As the days are getting longer and the weather’s getting warmer, patios are a key way restaurants can attract more customers and ensure they have a great dining experience. Many diners want to have a nice meal out with family or friends, and don’t want to be cooped up inside to eat. When the weather is so nice, offering patio seating brings a different ambiance to the meal that many patrons enjoy. If you’re looking for ways to improve the transition from indoor-only seating to indoor and outdoor seating this year (or even if you’ve just created a patio area and are opening it up for the first time), we’ve compiled a few helpful tips for making the process go smoothly for your staff, management, and your guests!
1. Check your local laws.
Before you open your patio, recheck your local laws – you might have to obtain specific permits or adhere to certain guidelines to use your outdoor space. For instance, some communities require restaurants to obtain a “dog-friendly permit” if said establishment wants to let guests leash their dogs on the patio. Other places will make a restaurant owner get a special permit to serve alcohol on their patio, even if the owner already has a liquor license.
In fact, even if you know your property was up to code last year, it’s still a good idea to check up on local laws and ordinances before you open it again. Make sure nothing has changed or been added to those laws in the past year. Do that research sooner rather than later so you have the time necessary to make those changes before your target date for opening a patio back up for business.
2. Staff up.
It’s highly advisable to increase your staff per shift proportionately to accommodate the amount of tables you’re adding with the patio. That could mean asking your current servers and bussers if they would like extra shifts or it could mean hiring on temporary help for the summer. No matter which you choose, it’s important that both new and current staff are properly trained on how to serve patio guests, including table set up and patio cleaning responsibilities. If you open your patio and find the kitchen staff is struggling to keep up with the added tables, you may also want to consider upping your line cooks per shift.
3. Thoroughly clean.
As you prepare to open your patio for the season, a crucial element is getting it cleaned up. A lot can happen during the fall and winter months, including wild winter storms. Harsh weather during the colder months can damage your patio’s wood, wearing away the paint or finish, or produce cracks in concrete that may be hazardous or leave tables feeling wobbly. Make sure your patio looks great before officially opening it up for the spring and summer, whether that’s picking up sticks or trash in the area, replacing any loose boards, or painting/staining wood rails or floorboards. If there are any shrubs or trees near your patio, it’s a good idea to have a tree service come out and trim them back. You don’t want falling leaves or dripping sap to interfere with your guests’ experience (especially from trees with branches that start to hang over your seating area).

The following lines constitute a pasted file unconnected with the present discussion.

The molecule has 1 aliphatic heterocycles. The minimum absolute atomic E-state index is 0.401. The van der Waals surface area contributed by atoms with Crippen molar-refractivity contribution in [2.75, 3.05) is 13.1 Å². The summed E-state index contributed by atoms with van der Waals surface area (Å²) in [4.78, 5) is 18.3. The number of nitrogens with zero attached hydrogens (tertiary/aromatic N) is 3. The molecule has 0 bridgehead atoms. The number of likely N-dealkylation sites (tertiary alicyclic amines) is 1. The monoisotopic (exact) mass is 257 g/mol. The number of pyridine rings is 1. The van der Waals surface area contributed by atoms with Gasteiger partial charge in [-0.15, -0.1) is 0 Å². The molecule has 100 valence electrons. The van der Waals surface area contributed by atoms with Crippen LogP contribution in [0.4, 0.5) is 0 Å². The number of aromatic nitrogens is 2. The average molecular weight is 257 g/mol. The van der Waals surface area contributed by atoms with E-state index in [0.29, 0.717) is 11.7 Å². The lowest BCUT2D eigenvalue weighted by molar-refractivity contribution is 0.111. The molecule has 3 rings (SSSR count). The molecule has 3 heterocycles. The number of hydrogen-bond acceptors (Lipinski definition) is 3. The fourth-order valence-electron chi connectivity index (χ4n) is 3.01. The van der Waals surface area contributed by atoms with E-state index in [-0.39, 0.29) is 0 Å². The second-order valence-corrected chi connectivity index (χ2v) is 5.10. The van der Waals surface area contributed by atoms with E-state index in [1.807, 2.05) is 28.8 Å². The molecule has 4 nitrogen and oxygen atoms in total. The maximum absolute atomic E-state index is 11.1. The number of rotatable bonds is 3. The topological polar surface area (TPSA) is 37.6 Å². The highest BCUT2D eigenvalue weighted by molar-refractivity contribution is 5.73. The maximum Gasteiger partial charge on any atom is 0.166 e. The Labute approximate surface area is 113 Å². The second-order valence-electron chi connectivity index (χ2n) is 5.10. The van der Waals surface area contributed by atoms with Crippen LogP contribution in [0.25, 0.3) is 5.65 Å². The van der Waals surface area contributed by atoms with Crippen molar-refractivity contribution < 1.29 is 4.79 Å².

4. Buy weather appropriate furniture and décor.
If you need to update your patio (or if your patio is brand new and you’re buying everything for the first time), make sure all tables, seating, and décor are weather appropriate. Furniture that’s meant to be used outside will say so in its description. Of course, you still want to make sure that the furniture you pick is appropriate to your brand and relates well to the furniture in the main part of your restaurant. If you have furniture that you think is perfect, but you’re worried about it being weather resistant, you may be able to apply a weatherproofing sealant.
5. Maintain your patio heaters.
Patio heaters are a fairly inexpensive way to help guests enjoy themselves on those sporadic, cooler summer nights. Perhaps they can experience the sunset during their meal without having to worry about jackets to keep them warm, or enjoy the night sky in later months alongside a great meal and drinks! Patio heaters are also a good investment simply because they’ll give you a chance to push your patio season into the fall — and therefore expanding your seating potential for a longer period of time — while still keeping your guests’ comfort in mind.
6. Raise your patio umbrellas.
These are a must for any outdoor restaurant space. Not only will umbrellas help keep your guests cool on the hotter days of the season, but they’ll also protect your guests’ eyes from the glare of the sun or reflections off silver and glassware. There’s nothing quite as frustrating as trying to enjoy a meal with good company but getting distracted by the sun in your eyes! If umbrellas don’t go well with your décor, consider installing an awning (retractable or otherwise) instead to help create some shade.
Hanging signage by your front door to alert guests to the option of patio seating is important — especially if your patio is in the back or an area which a passerby might not see from the sidewalk. If your business is active on social media, considering taking some sunny photos of your patio on a busy afternoon and posting them on Facebook, Twitter, Instagram, or anywhere you have a good following. Make sure to mention in your post how popular your patio seating has been during the summer and invite your followers to come dine with you.
Want more ideas about how to prepare for summer?